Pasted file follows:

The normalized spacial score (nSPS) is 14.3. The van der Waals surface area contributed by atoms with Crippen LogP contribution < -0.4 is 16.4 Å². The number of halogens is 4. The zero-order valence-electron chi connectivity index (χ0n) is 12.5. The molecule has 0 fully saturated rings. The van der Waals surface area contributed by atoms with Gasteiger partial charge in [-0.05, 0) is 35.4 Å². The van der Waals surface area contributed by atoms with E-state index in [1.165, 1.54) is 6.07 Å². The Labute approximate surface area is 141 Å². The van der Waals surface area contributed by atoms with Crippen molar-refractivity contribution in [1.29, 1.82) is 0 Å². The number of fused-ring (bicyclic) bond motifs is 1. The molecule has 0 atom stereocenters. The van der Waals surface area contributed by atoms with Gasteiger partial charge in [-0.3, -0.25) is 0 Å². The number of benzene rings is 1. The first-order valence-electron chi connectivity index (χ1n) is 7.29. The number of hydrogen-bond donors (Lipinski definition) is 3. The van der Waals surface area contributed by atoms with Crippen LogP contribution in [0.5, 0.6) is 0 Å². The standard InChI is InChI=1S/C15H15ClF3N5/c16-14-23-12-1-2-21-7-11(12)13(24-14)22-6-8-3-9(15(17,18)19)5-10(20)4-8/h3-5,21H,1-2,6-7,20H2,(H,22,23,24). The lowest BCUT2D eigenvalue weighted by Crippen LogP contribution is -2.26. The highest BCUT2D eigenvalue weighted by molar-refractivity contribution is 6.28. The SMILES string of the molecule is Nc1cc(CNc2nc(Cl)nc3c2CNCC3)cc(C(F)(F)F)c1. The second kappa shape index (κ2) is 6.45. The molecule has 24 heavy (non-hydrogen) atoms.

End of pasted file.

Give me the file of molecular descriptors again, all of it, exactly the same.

The normalized spacial score (nSPS) is 14.3. The van der Waals surface area contributed by atoms with Crippen LogP contribution < -0.4 is 16.4 Å². The number of halogens is 4. The zero-order valence-electron chi connectivity index (χ0n) is 12.5. The molecule has 0 fully saturated rings. The van der Waals surface area contributed by atoms with Gasteiger partial charge in [-0.05, 0) is 35.4 Å². The van der Waals surface area contributed by atoms with E-state index in [1.165, 1.54) is 6.07 Å². The Labute approximate surface area is 141 Å². The van der Waals surface area contributed by atoms with Crippen molar-refractivity contribution in [1.29, 1.82) is 0 Å². The number of fused-ring (bicyclic) bond motifs is 1. The molecule has 0 atom stereocenters. The van der Waals surface area contributed by atoms with Gasteiger partial charge in [-0.3, -0.25) is 0 Å². The number of benzene rings is 1. The first-order valence-electron chi connectivity index (χ1n) is 7.29. The number of hydrogen-bond donors (Lipinski definition) is 3. The van der Waals surface area contributed by atoms with Crippen LogP contribution in [0.5, 0.6) is 0 Å². The standard InChI is InChI=1S/C15H15ClF3N5/c16-14-23-12-1-2-21-7-11(12)13(24-14)22-6-8-3-9(15(17,18)19)5-10(20)4-8/h3-5,21H,1-2,6-7,20H2,(H,22,23,24). The lowest BCUT2D eigenvalue weighted by Crippen LogP contribution is -2.26. The highest BCUT2D eigenvalue weighted by molar-refractivity contribution is 6.28. The SMILES string of the molecule is Nc1cc(CNc2nc(Cl)nc3c2CNCC3)cc(C(F)(F)F)c1. The second kappa shape index (κ2) is 6.45. The molecule has 24 heavy (non-hydrogen) atoms.